The horticultural sector faces great challenges in the coming years. In this new column GreenTech asks a few young entrepreneurs in the sector about the opportunities and threats they think their company has to deal with. In this article, the first in this section, GreenTech talks to Stijn Baan of Koppert Cress about the value of data management and Artificial Intelligence.
Koppert Cress is a front runner when it comes to innovation. The producer of cresses does not only know what’s going on in horticulture, but also what is happening beyond the sector, not least because of the enthusiasm and curiosity of Stijn Baan. Stijn represents the new generation in the company. Asked about this, Stijn indicates that he thinks these challenges in the horticulture sector are in the field of data. Currently, horticultural data is being used to optimize processes within individual companies. The young entrepreneur however sees ample opportunities to explore the market and to get to know the end user.
Google Home in the kitchen
The opportunities with regards to voice controlled information in the kitchen were presented during the recent trade fair Horecava in RAI Amsterdam. Koppert Cress implemented this Voice technology by using the digital assistant Google Home. ‘We introduced the channel ‘Smaakmakers’ (Dutch word for Tastemakers) via which chefs can ask questions about our products and its applications,’ says Stijn. ‘The value of this is, that as a producer, you can both receive and send information. Based on the questions asked, you get an overall picture of where and how your products are consumed and what the specific needs are. Now we often don’t know exactly where our products are going. By using mentioned technology you can receive this kind of information so that you can take the user needs into account and search more efficiently for local suppliers.’ Stijn thinks this Voice technology offers many opportunities for his own company but also for others. ‘That is why we gave the channel a neutral name, so everybody can join us.’
Like his father Rob Baan, Stijn was destined to be an entrepreneur. He makes sure that he’s informed about the latest developments, recognizes opportunities when they arise and stay ahead of the curve. The search for an unique added value of a product is certainly important in these processes. ’With the cresses we produce now, we also deliver taste and decoration, but the next step is that we sell health. ’Good information is essential in this route’. Stijn is convinced that tomorrow’s entrepreneur will base his decisions on data.
Register and analyze
The conviction that tomorrow’s entrepreneur will base his decisions on data is being confirmed by various developments which already took place in the sector or are currently happening. The company 30MHz supplies wireless, real time crop monitoring systems. As a grower you get a complete insight in what is happening with your crops in regards to climate control. You can easily analyze data and within seconds configure notifications that make it possible to react quickly to radical changes in the climate in the greenhouse. Another initiative is LetsGrow.com, which offers the possibility to register and analyze production related data. Via an online platform, the grower can review data related to the greenhouse climate, crop production, labor and energy use. In this way, the overview allows growers to immediately observe the circumstances that led to a successful crop. It is also possible to compare current data with previous periods and with data of other greenhouse growers. As a result, growers can learn from each other and optimize cultivation processes.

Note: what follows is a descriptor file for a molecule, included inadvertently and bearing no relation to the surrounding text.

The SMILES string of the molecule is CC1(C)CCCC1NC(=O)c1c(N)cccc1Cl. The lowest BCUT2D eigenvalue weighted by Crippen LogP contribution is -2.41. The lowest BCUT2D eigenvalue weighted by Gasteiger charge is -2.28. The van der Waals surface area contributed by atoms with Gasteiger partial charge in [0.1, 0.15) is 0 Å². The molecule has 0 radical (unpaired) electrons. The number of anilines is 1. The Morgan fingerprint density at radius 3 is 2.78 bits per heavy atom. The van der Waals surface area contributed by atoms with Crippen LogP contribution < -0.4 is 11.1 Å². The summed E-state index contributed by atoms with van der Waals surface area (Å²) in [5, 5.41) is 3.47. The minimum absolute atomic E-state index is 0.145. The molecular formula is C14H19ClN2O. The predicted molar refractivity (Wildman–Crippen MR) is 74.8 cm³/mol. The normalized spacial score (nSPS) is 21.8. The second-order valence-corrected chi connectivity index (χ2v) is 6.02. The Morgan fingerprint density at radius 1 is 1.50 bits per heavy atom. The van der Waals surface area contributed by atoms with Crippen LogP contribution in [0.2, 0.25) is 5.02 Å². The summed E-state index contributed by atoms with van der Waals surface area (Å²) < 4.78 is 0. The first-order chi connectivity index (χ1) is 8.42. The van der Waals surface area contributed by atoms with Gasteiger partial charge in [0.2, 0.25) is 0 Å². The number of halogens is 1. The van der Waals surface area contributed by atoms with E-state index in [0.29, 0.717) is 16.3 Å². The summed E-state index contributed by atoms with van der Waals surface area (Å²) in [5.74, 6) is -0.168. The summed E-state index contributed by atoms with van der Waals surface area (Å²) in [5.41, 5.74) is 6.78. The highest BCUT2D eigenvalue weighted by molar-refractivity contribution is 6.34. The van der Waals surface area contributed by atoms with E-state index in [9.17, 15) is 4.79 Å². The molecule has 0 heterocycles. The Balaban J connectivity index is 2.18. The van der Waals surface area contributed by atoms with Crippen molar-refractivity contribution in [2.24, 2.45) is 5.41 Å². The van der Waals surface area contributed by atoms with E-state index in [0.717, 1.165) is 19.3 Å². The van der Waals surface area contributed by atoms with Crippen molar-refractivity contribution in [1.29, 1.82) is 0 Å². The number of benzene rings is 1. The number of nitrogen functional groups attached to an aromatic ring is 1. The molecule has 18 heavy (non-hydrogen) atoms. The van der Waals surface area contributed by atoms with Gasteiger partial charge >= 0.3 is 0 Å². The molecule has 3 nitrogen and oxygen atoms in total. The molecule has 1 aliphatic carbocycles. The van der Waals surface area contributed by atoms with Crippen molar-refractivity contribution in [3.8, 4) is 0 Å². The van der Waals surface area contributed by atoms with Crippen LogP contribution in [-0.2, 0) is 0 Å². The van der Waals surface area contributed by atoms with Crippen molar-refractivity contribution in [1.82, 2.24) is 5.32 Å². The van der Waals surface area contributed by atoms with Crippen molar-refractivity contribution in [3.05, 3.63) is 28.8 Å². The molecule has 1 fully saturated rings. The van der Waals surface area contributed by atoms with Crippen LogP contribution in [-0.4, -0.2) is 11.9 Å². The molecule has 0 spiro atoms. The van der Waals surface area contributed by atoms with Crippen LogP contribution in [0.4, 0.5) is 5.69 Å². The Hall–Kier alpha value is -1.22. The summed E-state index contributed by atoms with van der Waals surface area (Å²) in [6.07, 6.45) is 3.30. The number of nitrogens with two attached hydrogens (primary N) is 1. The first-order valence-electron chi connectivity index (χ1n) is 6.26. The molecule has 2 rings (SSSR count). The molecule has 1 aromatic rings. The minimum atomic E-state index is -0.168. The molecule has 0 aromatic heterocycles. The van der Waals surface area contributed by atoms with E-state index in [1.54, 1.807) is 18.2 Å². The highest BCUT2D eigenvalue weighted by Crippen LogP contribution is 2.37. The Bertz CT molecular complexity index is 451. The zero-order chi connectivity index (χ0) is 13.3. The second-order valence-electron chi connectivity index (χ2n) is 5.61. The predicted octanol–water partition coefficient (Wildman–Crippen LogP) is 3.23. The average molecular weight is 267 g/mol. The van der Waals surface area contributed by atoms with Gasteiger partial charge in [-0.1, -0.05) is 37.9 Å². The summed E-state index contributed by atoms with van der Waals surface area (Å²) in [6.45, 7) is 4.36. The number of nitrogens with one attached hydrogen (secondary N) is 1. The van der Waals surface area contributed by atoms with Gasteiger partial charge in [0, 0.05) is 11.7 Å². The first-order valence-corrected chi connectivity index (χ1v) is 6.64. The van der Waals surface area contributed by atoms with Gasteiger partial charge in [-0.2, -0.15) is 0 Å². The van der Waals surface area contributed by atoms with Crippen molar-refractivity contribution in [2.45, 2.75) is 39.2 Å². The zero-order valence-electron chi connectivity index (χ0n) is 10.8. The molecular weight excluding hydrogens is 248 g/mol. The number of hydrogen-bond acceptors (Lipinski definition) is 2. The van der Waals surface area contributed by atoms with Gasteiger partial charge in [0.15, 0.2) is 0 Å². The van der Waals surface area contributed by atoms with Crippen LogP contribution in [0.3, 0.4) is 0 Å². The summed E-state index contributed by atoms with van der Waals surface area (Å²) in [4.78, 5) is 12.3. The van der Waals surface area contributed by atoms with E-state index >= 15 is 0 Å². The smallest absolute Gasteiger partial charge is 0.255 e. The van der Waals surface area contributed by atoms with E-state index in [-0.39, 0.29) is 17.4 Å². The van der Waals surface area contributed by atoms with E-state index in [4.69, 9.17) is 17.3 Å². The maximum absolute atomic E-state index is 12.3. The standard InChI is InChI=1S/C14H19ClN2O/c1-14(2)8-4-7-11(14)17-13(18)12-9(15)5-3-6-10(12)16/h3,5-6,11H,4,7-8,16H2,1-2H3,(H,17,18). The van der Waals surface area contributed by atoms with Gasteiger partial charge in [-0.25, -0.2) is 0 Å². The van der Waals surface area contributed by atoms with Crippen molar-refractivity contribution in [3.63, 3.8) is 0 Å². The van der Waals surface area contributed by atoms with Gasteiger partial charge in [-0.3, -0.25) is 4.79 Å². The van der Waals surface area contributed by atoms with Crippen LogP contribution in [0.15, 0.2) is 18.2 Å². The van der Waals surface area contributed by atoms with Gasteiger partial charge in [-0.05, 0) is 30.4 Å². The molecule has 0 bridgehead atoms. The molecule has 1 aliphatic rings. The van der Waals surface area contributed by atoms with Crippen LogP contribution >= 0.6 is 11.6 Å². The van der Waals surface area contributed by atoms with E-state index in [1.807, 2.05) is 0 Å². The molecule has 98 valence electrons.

Stijn Baan would like to go one step further. In his opinion, Artificial Intelligence is of priceless value when it comes to obtaining insights from large quantities of data. ‘We developed a system that collects publicly posted pictures of dishes on Instagram. With the help of Artificial Intelligence the system analyzes if there is cress visible on the dish. By now we have reviewed tens of thousands of pictures of dishes that contain cresses. That way we can see who is preparing these dishes and where, when and how this happens. In addition we can also spot trends, which is useful in developing our assortment.’ The young entrepreneur thinks that this kind of data collection is indispensable to the horticultural sector, but entrepreneurs must be willing to invest. ‘If all growers stick to only growing their crops, not much is going to happen. That is why I challenge colleagues to experiment and go forward. And if we cooperate we can do more. We are really happy with the support of the analytic consultancy firm Gibbs. Data collection is not that difficult, but to translate these data into action and taking things forward, that is often not so easy. Therefore, if we, as a sector, can jointly tackle this issue we can achieve much more.’